Conclusions: The Fragmentation of Nationalist Party Families in the European Arena
Despite the scholarly emphasis on the relevance of identity politics in Europe, the political and electoral strength of minority and populist nationalist party families in the European Union remains limited to a minor space on the sides of the European party system. This chapter summarizes the main findings of the book and compares the Europeanization of these opposing nationalist party families both in their perspectives on European Integration and in their transnational inroads in the European arena. The image of minority and populist nationalist parties as polar opposites on European integration is more blurred than expected; yet perspectives on European integration add to the ideological differentiation of both nationalist party families. The weight of minority and populist nationalist party families in the European party system has improved in European elections and so is the number of MEPs elected in the European parliament. Populist nationalist parties have doubled the size of the minority nationalist party family during the 2009–2014 European elections. However, the historical trajectories of Europeanization of minority and populist nationalist party families share a structural fragmentation since translation mechanisms impinge on transnational party coordination. The choice between going on their own in political groups and integrating in other political groups and Europarties marks the fragmented evolution of Europeanized nationalisms.
- Akkerman, T., S. de Lange, and M. Roodhuijn, eds. 2016. Radical Right-Wing Populist Parties in Western Europe: Into the Mainstream? London: Routledge.Google Scholar
- Almeida, D. 2012. The Impact of European Integration on Political Parties. London: Routledge.Google Scholar
- De Winter, L. 1998. Conclusion. A Comparative Analysis of the Electoral, Office and Policy Success of Ethnoregionalist Parties. In Regionalist Parties in Western Europe, ed. L. De Winter and H. Türsan. London: Routledge.Google Scholar
- De Winter, L., M. Gómez-Reino, and J. Buelens. 2006a. The Vlaams Blok and the Heritage of Extreme-Right Flemish Nationalism. In Autonomist Parties in Europe: Identity Politics and the Revival of the Centre-Periphery Cleavage, vol. 2, 47–78. Barcelona: ICPS.Google Scholar
- De Winter, L., M. Gómez-Reino, and P. Lynch. 2006b. Autonomist Parties in Europe. Barcelona: ICPS.Google Scholar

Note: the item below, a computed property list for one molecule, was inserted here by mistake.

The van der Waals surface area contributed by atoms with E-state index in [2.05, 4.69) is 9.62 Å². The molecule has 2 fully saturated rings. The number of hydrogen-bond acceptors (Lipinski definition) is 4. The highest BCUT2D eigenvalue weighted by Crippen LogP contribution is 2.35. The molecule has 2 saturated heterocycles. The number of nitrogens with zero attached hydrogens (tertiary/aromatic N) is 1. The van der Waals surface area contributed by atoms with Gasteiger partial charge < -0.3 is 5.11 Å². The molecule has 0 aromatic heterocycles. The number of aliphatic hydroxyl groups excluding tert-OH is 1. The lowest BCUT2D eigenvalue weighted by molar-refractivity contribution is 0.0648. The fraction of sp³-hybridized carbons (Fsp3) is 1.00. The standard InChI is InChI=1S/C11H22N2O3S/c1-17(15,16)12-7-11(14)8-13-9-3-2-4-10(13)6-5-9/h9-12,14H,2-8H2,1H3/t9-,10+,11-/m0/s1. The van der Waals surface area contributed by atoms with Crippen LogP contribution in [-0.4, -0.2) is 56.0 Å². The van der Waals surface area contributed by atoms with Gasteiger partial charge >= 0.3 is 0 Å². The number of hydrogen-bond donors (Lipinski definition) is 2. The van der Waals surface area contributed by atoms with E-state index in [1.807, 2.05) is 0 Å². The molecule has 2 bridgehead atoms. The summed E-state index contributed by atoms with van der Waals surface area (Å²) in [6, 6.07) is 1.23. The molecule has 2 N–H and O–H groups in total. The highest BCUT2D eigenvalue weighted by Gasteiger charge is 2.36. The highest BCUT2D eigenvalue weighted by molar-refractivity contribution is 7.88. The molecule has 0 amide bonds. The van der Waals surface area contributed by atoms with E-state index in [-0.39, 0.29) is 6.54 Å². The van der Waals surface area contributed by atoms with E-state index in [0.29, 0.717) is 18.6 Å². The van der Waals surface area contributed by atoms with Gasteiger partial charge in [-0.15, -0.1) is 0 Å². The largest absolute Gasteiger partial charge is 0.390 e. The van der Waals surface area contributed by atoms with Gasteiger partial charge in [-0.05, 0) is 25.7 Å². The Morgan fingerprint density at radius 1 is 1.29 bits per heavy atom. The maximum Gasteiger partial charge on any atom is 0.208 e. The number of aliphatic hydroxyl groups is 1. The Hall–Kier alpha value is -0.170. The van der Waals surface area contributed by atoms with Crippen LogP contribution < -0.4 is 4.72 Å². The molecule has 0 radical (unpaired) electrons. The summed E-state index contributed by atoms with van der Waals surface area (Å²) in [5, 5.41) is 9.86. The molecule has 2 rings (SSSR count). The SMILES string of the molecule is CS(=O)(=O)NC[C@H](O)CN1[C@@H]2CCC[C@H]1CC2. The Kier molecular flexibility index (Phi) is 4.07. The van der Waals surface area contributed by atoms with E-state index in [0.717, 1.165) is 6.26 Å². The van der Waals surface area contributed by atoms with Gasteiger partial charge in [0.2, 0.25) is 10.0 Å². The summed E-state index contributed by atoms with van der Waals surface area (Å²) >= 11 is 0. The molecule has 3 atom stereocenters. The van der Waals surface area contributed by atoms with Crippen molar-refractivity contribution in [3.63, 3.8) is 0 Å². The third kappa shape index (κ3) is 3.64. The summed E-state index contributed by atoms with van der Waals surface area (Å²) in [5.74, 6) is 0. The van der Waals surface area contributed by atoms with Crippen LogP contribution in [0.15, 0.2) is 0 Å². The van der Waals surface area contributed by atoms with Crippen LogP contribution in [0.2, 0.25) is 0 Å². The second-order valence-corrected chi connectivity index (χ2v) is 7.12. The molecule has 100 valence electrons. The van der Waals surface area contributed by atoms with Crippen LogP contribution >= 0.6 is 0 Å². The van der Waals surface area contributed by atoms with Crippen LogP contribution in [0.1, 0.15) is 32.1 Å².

- EFA. 2009. EFA’s Electoral Manifesto for the European Elections 2009. http://www.e-f-a.org/aboutus/documents/1-electoral-manifestos/2009/.
- ———. 2014. The EFA Manifesto for the 2014 European Elections. http://www.e-f-a.org/about-us/documents/1-electoral-manifestos/2014/.
- Elias, A., and Filippo Tronconi, eds. 2011. From Protest to Power: Autonomist Parties and the Challenges of Representation. Wien: Braumüller Verlag.Google Scholar
- Gómez-Reino, M. 2014. European Integration and An Alternative Party Family: Regionalist Parties and the European Question. In Europe’s Contending Identities: Supranationalism, Ethnoregionalism, Religion and New Nationalism, ed. Andrew C. Gould and Anthony M. Messina. Cambridge: Cambridge University Press.Google Scholar
- Gómez-Reino, M., L. De Winter, and P. Lynch. 2006. The Future Study of Autonomist and Regionalist Parties. In Autonomist Parties in Western Europe. Identity Politics and the Revival of the Territorial Cleavage. Barcelona: ICPS.Google Scholar
- Hooghe, L., and Gary Marks. 2017. Cleavage Theory Meets Europe’s Crises: Lipset, Rokkan and the Transnational Cleavage. Journal of European Public Policy (published online).Google Scholar
- Hooghe, Lisbeth, Gary Marks, and Carole Wilson. 2004. Does Left/Right Structure Party Positions on European Integration? In European Integration and Political Conflict, ed. Gary Marks and Marco R. Steenbergen. Cambridge: Cambridge University.Google Scholar
- Johansson, K.M. 2009. The Emergence of Political Parties at European Level: Integration Unaccomplished. In How Unified Is the European Union? European Integration Between Visions and Popular Legitimacy, ed. S. Gustavsson, L. Oxelheim, and L. Pehrson. Heidelberg: Springer.Google Scholar
- Kreppel, A. 2002. The European Parliament and the Supranational Party System. Cambridge: Cambridge University Press.Google Scholar
- Máiz, R., ed. 2001. Construcción de Europa, Democracia y Globalización. Santiago: Universidade de Santiago de Compostela.Google Scholar
- Máiz, R., and F. Requejo, eds. 2005. Democracy, Nationalism, and Multiculturalism. London: Frank Cass.Google Scholar
- Messina, A. 2014. European Disunion? The Implications of ‘Superdiversity’ for European Identity and Political Community. In Europe’s Contending Identities: Supranationalism, Ethnoregionalism, Religion and New Nationalism, ed. A. Messina and A. Gould. Cambridge: Cambridge University Press.Google Scholar
- Morris, M. 2013. Conflicted Politicians. The Populist Radical Right in the European Parliament. London: Counterpoint.Google Scholar
- Skocpol, T., and P. Pierson. 2002. Historical Institutionalism in Contemporary Political Science. In Political Science: State of the Discipline, ed. I. Katznelson and H. Milner. New York: W.W. Norton.Google Scholar
- Steinmo, S. 2008. Historical Institutionalism. In Approaches and Methodologies in the Social Sciences: A Pluralist Perspective, ed. D. Della Porta and M. Keating. Cambridge: Cambridge University Press.Google Scholar
- Urwin, D. 1983. Harbinger, Fossil or Fleabite. In West European Party Systems. Continuity and Change, ed. P. Mair. Beverly Hills: Sage Publications.Google Scholar